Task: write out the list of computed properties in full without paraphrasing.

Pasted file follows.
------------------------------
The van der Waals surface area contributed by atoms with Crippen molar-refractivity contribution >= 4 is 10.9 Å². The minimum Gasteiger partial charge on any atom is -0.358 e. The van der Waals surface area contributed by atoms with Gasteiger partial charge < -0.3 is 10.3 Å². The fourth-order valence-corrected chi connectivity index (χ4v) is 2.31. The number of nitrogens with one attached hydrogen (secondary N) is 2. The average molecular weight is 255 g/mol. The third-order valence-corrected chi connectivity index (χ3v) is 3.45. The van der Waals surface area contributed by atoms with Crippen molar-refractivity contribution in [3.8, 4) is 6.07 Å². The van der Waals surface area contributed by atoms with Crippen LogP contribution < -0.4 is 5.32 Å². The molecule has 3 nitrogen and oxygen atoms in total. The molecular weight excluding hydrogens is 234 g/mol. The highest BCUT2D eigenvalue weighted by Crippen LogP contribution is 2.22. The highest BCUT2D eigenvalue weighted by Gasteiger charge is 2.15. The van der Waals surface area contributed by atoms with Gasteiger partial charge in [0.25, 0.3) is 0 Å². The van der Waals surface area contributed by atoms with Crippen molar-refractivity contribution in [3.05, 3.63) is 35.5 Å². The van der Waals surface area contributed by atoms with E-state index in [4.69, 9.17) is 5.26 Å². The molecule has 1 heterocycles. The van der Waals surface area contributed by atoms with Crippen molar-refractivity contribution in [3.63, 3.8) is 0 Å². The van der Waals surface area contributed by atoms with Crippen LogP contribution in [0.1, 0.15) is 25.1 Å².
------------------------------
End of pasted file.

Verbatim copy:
The van der Waals surface area contributed by atoms with Crippen molar-refractivity contribution >= 4 is 10.9 Å². The minimum Gasteiger partial charge on any atom is -0.358 e. The van der Waals surface area contributed by atoms with Gasteiger partial charge < -0.3 is 10.3 Å². The fourth-order valence-corrected chi connectivity index (χ4v) is 2.31. The number of nitrogens with one attached hydrogen (secondary N) is 2. The average molecular weight is 255 g/mol. The third-order valence-corrected chi connectivity index (χ3v) is 3.45. The van der Waals surface area contributed by atoms with Crippen molar-refractivity contribution in [3.8, 4) is 6.07 Å². The van der Waals surface area contributed by atoms with Crippen LogP contribution < -0.4 is 5.32 Å². The molecule has 3 nitrogen and oxygen atoms in total. The molecular weight excluding hydrogens is 234 g/mol. The highest BCUT2D eigenvalue weighted by Crippen LogP contribution is 2.22. The highest BCUT2D eigenvalue weighted by Gasteiger charge is 2.15. The van der Waals surface area contributed by atoms with Gasteiger partial charge in [0.25, 0.3) is 0 Å². The van der Waals surface area contributed by atoms with Crippen molar-refractivity contribution in [3.05, 3.63) is 35.5 Å². The van der Waals surface area contributed by atoms with E-state index in [4.69, 9.17) is 5.26 Å². The molecule has 1 heterocycles. The van der Waals surface area contributed by atoms with Crippen molar-refractivity contribution in [3.63, 3.8) is 0 Å². The van der Waals surface area contributed by atoms with Crippen LogP contribution in [0.1, 0.15) is 25.1 Å².